Brexit has finally happened and the United Kingdom has left the European Union. This is how the internet reacted to the week’s events.
Three years after the 2016 referendum, Brexit actually just happened. Within that time, we’ve seen three prime ministers, two general elections and lots of political friction. It’s also divided family members, friends, colleagues and romantic partners across the country. But at 11pm on 31 January 2020, the United Kingdom left the European Union.
This week has seen viral videos, messages and photographs documenting the historic events. But it’s perhaps the messages of kindness and openness that feel most poignant right now.
Here’s what happened:
It started with people reacting to Nigel Farage’s speech that he made in the European Parliament on Wednesday. He had talked about “hating” the EU, despite “loving” Europe. He then waved a Union Jack flag, declaring: “That’s it, it’s all over. Finished.”
Speaker Mairead McGuinness said: “Please put your flags away. And if you’re leaving, take them with you.”
She also pointed out the use of hate speech, adding: “The word hate was used in the last contribution. We should not hate anybody, any nation, or any people.”
People also reacted to Green MEP Molly Scott Cato, who gave an emotional speech in the European Parliament, saying: “Our future as a country has no clear shape beyond a few slogans.”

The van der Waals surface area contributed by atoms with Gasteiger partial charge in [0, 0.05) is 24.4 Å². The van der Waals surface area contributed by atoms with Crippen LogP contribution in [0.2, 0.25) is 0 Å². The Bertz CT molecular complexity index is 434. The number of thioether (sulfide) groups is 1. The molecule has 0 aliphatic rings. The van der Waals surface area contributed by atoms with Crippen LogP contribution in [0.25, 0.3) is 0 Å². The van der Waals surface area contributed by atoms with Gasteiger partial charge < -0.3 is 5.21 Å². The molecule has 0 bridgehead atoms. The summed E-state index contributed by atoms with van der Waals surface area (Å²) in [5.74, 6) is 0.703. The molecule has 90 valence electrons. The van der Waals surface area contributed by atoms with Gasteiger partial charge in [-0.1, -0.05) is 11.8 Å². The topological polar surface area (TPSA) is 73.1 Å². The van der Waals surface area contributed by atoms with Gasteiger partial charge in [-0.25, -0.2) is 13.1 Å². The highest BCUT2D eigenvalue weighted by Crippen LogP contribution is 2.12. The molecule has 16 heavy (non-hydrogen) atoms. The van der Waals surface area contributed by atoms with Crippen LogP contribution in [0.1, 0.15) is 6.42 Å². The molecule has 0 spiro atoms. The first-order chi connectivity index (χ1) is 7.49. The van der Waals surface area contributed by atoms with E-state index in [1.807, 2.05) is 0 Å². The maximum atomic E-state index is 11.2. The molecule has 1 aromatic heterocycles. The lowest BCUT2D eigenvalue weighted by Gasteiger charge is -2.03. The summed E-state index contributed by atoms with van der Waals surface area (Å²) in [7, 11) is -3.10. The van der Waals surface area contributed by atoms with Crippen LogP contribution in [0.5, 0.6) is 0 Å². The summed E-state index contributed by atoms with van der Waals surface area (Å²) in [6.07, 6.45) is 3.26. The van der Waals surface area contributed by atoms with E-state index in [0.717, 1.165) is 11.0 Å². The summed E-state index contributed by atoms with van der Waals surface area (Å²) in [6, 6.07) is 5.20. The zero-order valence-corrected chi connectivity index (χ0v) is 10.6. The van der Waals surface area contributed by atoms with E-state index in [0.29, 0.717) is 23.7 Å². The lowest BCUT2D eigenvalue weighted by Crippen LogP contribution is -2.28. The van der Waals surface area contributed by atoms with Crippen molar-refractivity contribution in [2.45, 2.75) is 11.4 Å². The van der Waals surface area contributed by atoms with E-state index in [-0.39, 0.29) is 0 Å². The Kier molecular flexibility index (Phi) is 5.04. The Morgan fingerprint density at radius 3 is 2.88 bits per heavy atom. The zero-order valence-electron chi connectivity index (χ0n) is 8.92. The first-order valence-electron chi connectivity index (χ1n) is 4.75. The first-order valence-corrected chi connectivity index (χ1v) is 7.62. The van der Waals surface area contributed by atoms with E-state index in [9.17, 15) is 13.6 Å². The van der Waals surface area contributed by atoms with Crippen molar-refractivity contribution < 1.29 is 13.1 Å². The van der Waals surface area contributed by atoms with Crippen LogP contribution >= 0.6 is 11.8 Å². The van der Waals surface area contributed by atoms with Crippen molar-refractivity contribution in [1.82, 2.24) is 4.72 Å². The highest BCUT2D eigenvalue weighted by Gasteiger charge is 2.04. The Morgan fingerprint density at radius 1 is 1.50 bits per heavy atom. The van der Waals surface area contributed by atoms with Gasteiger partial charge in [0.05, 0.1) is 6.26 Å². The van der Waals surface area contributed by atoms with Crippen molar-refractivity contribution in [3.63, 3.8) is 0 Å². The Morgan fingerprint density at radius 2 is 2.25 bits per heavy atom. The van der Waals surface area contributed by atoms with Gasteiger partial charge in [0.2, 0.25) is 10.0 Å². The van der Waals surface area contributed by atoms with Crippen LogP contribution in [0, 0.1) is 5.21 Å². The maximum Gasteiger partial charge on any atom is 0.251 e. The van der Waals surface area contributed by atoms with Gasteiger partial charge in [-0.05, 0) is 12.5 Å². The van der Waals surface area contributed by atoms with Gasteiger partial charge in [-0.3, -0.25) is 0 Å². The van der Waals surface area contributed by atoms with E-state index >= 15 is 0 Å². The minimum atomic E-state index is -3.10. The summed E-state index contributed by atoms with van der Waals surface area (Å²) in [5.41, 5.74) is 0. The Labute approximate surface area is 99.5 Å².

Holding back tears, she continued: “I hold in my heart the knowledge that one day I will be back in this chamber celebrating our return to the heart of Europe.”
Over in the Houses of Parliament, Conservative MP Steve Baker said he’ll celebrate Brexit “discretely” and will be “respectful of the genuine sorrow others are feeling at the same time”.
The Royal Society of Literature shared a poignant A.A. Milne quote: “But, of course, it isn’t really good-bye, because the forest will always be there… and anybody who is friendly with bears can find it.”
When Brexit day arrived, commuters shared TfL’s messages of “London is Open, today and always.”
Mayor of London Sadiq Khan echoed the message, saying: “Not going to lie: I’m heartbroken. We’ve left the EU, but London remains a beacon for progressive ideas, liberal values, decency and diversity. To our EU friends and neighbours that contribute so much: you are welcome and that will never change.”
Taking a witty but surprisingly relevant spin on things, many people referred to a Come Dine With Me episode (you’ll know the one…).
“You ruined my night, completely, so you could have the independence. But I hope now you spend it on getting some lessons in grace and decorum, because you have all the grace of a reversing dump truck without any tyres on.”
Regardless of your stance on Brexit, the most important message being shared is that this isn’t a time for hate.
Matt Haig touched on this in a tweet, writing: “I love Europe. I am European. I feel European. I don’t hate you for voting Brexit. I am just sad that you have closed the doors. I don’t feel Trump’s America is as much of a friend to us as you do. Paris, Berlin, Brussels, Rome, Madrid, Prague. These are me. I am Europe.”